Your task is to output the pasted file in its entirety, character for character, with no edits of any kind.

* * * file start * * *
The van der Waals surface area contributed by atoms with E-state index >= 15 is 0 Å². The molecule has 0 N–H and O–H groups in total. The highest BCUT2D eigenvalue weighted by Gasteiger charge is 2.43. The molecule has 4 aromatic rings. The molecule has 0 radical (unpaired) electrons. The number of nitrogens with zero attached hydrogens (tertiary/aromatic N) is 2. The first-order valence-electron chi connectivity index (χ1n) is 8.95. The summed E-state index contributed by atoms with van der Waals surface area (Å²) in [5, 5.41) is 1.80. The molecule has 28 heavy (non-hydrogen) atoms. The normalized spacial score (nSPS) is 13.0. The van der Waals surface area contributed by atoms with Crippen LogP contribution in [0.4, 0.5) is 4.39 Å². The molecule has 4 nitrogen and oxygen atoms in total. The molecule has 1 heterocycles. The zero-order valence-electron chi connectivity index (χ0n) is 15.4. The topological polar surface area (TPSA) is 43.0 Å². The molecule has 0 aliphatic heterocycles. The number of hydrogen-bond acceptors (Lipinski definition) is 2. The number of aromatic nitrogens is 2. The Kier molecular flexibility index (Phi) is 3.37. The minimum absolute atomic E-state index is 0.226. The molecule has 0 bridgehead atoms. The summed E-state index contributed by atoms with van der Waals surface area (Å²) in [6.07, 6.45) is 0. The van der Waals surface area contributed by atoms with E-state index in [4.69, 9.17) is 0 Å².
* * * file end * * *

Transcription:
The van der Waals surface area contributed by atoms with E-state index >= 15 is 0 Å². The molecule has 0 N–H and O–H groups in total. The highest BCUT2D eigenvalue weighted by Gasteiger charge is 2.43. The molecule has 4 aromatic rings. The molecule has 0 radical (unpaired) electrons. The number of nitrogens with zero attached hydrogens (tertiary/aromatic N) is 2. The first-order valence-electron chi connectivity index (χ1n) is 8.95. The summed E-state index contributed by atoms with van der Waals surface area (Å²) in [5, 5.41) is 1.80. The molecule has 28 heavy (non-hydrogen) atoms. The normalized spacial score (nSPS) is 13.0. The van der Waals surface area contributed by atoms with Crippen LogP contribution in [0.4, 0.5) is 4.39 Å². The molecule has 4 nitrogen and oxygen atoms in total. The molecule has 1 heterocycles. The zero-order valence-electron chi connectivity index (χ0n) is 15.4. The topological polar surface area (TPSA) is 43.0 Å². The molecule has 0 aliphatic heterocycles. The number of hydrogen-bond acceptors (Lipinski definition) is 2. The number of aromatic nitrogens is 2. The Kier molecular flexibility index (Phi) is 3.37. The minimum absolute atomic E-state index is 0.226. The molecule has 0 bridgehead atoms. The summed E-state index contributed by atoms with van der Waals surface area (Å²) in [6.07, 6.45) is 0. The van der Waals surface area contributed by atoms with E-state index in [4.69, 9.17) is 0 Å².